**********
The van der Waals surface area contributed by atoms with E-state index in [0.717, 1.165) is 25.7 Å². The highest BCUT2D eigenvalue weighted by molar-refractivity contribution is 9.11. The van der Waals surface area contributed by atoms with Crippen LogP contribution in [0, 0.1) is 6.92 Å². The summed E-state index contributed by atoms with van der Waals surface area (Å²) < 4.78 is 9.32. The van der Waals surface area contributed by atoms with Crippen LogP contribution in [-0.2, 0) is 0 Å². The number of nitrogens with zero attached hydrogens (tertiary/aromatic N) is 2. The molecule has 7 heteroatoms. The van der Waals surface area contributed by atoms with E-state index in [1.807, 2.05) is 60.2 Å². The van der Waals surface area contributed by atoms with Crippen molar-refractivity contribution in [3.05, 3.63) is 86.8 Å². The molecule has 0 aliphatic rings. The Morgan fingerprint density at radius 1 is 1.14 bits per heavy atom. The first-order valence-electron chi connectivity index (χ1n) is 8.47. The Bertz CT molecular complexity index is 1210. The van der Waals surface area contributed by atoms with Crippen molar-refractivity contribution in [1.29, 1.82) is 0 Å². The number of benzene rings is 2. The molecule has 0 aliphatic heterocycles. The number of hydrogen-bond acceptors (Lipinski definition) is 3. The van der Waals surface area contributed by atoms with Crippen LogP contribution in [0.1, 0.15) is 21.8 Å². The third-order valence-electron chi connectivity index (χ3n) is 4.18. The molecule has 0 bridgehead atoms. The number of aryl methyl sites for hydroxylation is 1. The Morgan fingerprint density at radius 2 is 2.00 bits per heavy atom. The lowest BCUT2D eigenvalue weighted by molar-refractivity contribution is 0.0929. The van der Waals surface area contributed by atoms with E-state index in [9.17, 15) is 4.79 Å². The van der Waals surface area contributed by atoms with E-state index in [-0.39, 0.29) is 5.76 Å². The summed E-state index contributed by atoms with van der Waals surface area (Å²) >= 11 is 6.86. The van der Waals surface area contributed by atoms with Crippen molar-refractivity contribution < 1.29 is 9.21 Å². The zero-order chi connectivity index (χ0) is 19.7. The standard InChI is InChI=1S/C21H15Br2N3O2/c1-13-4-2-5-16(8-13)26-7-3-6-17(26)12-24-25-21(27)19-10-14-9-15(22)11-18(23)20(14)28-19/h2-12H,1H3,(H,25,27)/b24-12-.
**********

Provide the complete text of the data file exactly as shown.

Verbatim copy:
The van der Waals surface area contributed by atoms with E-state index in [0.717, 1.165) is 25.7 Å². The highest BCUT2D eigenvalue weighted by molar-refractivity contribution is 9.11. The van der Waals surface area contributed by atoms with Crippen LogP contribution in [0, 0.1) is 6.92 Å². The summed E-state index contributed by atoms with van der Waals surface area (Å²) < 4.78 is 9.32. The van der Waals surface area contributed by atoms with Crippen LogP contribution in [-0.2, 0) is 0 Å². The number of nitrogens with zero attached hydrogens (tertiary/aromatic N) is 2. The molecule has 7 heteroatoms. The van der Waals surface area contributed by atoms with E-state index in [1.807, 2.05) is 60.2 Å². The van der Waals surface area contributed by atoms with Crippen molar-refractivity contribution in [3.05, 3.63) is 86.8 Å². The molecule has 0 aliphatic rings. The Morgan fingerprint density at radius 1 is 1.14 bits per heavy atom. The first-order valence-electron chi connectivity index (χ1n) is 8.47. The Bertz CT molecular complexity index is 1210. The van der Waals surface area contributed by atoms with Crippen molar-refractivity contribution in [1.29, 1.82) is 0 Å². The number of benzene rings is 2. The molecule has 0 aliphatic heterocycles. The number of hydrogen-bond acceptors (Lipinski definition) is 3. The van der Waals surface area contributed by atoms with Crippen LogP contribution in [0.1, 0.15) is 21.8 Å². The third-order valence-electron chi connectivity index (χ3n) is 4.18. The molecule has 0 bridgehead atoms. The number of aryl methyl sites for hydroxylation is 1. The Morgan fingerprint density at radius 2 is 2.00 bits per heavy atom. The lowest BCUT2D eigenvalue weighted by molar-refractivity contribution is 0.0929. The van der Waals surface area contributed by atoms with E-state index in [9.17, 15) is 4.79 Å². The van der Waals surface area contributed by atoms with E-state index in [-0.39, 0.29) is 5.76 Å². The summed E-state index contributed by atoms with van der Waals surface area (Å²) >= 11 is 6.86. The van der Waals surface area contributed by atoms with Crippen molar-refractivity contribution < 1.29 is 9.21 Å². The zero-order chi connectivity index (χ0) is 19.7. The standard InChI is InChI=1S/C21H15Br2N3O2/c1-13-4-2-5-16(8-13)26-7-3-6-17(26)12-24-25-21(27)19-10-14-9-15(22)11-18(23)20(14)28-19/h2-12H,1H3,(H,25,27)/b24-12-.